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An Economic Review of Inefficiency in Utah Groundwater Law: Cache County Emphasis

January 2008

Citation: 38 ELR 10021

Issue: 1

Author: Kevin L. Brady

Editors' Summary: The demand for groundwater is projected to grow over the next 20 years, resulting in increasing requests for groundwater extraction permits. However, current groundwater allocation laws in some states are economically inferior for a number of reasons; therefore, these states may have difficulty meeting the growing demand for groundwater. In this Article, Kevin L. Brady reveals the reasons for inefficiency in groundwater allocation and management in Utah. He identifies beneficial use rankings, high transaction costs, permit transfer difficulties, and forfeiture clauses as some of the main causes of inefficiency. He argues that Utah should adopt better groundwater allocation laws in order to prepare for future stresses. He advocates the disbandment of beneficial use hierarchies, increased freedom in permit trading, and the elimination of deed expiration periods to improve Utah's groundwater law efficiency.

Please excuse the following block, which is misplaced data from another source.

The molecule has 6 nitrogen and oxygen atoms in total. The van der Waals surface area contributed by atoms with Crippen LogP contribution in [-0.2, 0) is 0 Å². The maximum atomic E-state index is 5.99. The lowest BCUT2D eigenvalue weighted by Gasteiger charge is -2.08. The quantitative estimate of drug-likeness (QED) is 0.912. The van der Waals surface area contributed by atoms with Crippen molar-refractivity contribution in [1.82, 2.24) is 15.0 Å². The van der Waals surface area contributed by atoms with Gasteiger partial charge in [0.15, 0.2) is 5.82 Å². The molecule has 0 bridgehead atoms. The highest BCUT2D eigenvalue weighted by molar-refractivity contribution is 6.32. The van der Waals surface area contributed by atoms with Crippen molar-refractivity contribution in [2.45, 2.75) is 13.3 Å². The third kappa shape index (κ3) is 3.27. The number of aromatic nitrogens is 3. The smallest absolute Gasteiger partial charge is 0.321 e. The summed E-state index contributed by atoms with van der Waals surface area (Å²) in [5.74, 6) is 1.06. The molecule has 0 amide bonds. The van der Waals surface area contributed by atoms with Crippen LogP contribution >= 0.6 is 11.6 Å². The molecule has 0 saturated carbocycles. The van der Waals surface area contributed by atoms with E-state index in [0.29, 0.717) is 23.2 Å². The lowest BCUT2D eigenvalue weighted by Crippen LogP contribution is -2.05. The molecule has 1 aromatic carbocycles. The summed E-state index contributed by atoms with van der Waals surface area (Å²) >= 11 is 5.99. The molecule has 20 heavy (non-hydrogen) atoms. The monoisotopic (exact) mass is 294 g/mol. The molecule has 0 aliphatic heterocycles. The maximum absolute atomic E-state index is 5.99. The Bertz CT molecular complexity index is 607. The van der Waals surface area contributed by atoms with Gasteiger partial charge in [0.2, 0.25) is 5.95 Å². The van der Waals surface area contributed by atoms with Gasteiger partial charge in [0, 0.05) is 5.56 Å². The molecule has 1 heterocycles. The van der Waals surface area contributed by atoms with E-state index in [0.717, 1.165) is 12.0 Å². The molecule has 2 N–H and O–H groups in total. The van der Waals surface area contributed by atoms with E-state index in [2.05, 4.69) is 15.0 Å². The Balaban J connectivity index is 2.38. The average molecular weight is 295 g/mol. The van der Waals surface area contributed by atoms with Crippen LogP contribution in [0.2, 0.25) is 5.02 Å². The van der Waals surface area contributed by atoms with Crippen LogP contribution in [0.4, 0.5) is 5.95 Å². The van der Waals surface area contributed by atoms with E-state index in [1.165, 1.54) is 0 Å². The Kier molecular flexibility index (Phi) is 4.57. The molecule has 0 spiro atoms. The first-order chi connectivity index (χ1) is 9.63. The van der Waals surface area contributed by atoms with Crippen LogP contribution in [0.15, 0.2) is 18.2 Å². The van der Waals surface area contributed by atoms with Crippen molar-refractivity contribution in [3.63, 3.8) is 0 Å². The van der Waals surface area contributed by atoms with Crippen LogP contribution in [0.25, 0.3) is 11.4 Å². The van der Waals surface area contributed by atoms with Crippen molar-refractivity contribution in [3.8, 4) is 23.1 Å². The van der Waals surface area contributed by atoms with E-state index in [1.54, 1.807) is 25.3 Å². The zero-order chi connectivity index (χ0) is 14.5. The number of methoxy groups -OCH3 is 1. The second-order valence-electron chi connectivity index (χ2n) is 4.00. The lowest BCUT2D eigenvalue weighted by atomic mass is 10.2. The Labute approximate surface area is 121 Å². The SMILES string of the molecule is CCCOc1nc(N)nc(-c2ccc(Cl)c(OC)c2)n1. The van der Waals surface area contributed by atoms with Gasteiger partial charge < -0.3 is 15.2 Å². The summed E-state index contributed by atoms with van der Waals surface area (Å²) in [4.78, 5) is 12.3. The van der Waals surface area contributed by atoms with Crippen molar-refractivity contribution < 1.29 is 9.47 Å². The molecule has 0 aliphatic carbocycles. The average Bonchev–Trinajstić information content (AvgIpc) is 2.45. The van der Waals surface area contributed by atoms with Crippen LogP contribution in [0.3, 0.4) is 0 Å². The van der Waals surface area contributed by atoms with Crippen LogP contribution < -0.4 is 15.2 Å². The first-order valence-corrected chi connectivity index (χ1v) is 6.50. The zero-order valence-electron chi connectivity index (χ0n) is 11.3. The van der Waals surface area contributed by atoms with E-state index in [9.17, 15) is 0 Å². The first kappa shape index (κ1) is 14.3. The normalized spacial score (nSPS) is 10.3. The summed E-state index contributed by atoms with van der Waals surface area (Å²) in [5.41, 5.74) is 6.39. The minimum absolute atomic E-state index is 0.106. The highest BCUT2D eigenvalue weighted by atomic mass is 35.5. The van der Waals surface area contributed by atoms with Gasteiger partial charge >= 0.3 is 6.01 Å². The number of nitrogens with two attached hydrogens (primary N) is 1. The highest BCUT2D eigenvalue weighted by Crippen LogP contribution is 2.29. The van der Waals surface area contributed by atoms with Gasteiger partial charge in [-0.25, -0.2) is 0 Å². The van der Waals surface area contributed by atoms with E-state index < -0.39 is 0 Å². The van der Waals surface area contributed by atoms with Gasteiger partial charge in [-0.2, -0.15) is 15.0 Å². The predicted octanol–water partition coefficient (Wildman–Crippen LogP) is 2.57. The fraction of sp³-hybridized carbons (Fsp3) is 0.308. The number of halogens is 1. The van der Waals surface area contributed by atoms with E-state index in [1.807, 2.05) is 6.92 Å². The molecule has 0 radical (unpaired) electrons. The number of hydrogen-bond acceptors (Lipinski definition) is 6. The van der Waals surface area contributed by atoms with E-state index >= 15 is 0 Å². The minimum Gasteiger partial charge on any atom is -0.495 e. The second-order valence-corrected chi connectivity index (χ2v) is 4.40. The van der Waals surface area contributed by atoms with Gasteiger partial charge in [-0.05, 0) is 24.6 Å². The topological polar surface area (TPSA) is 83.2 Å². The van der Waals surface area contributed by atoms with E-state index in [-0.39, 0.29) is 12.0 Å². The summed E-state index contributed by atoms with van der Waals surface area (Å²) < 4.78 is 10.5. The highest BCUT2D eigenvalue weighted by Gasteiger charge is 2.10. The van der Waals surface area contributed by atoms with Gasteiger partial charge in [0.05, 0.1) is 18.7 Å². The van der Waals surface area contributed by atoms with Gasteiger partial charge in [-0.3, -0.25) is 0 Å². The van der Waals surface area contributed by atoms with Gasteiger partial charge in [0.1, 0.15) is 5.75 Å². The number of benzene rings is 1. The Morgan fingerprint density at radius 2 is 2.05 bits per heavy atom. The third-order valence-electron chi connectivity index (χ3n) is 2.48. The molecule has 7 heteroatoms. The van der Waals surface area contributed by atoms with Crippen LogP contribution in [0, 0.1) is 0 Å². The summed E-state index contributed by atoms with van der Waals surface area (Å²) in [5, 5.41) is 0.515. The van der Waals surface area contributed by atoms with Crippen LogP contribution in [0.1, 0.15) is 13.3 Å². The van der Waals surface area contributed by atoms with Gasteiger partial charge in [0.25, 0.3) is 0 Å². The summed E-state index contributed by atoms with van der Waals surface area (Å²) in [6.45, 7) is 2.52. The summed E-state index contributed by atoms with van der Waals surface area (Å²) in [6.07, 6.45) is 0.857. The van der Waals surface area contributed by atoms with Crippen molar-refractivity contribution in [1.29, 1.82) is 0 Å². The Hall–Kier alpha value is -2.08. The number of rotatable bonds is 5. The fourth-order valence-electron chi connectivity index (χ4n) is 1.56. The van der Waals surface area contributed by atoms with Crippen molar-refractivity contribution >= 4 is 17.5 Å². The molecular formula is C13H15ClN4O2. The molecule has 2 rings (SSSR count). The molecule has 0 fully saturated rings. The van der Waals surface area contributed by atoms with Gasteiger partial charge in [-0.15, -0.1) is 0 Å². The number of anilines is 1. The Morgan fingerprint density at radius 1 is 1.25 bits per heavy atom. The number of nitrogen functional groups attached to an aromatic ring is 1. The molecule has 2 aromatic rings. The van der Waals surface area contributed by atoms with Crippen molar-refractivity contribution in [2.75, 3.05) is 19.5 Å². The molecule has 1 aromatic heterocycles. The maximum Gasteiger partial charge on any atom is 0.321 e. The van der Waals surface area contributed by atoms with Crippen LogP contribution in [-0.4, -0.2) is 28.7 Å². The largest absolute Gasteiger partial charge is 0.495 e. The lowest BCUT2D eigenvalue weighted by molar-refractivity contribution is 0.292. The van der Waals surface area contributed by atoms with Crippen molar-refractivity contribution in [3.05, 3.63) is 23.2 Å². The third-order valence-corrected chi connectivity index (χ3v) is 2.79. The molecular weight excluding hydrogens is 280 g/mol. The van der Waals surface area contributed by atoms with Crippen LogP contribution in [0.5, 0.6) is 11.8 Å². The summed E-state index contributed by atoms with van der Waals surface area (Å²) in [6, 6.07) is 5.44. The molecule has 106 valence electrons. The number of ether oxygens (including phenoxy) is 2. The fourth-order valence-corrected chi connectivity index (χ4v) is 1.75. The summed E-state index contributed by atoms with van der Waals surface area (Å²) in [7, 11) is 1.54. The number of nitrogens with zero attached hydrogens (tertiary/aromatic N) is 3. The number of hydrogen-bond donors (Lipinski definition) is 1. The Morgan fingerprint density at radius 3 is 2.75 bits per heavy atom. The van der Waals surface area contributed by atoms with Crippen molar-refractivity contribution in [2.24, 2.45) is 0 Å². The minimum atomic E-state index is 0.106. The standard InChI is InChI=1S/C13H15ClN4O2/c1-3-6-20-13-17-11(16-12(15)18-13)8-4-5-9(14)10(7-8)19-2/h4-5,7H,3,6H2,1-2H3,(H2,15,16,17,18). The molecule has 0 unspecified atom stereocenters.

Kevin L. Brady is a graduate student at Utah State University, Department of Economics. He would like to thank Prof. John Keith for providing insightful comments on an earlier draft.

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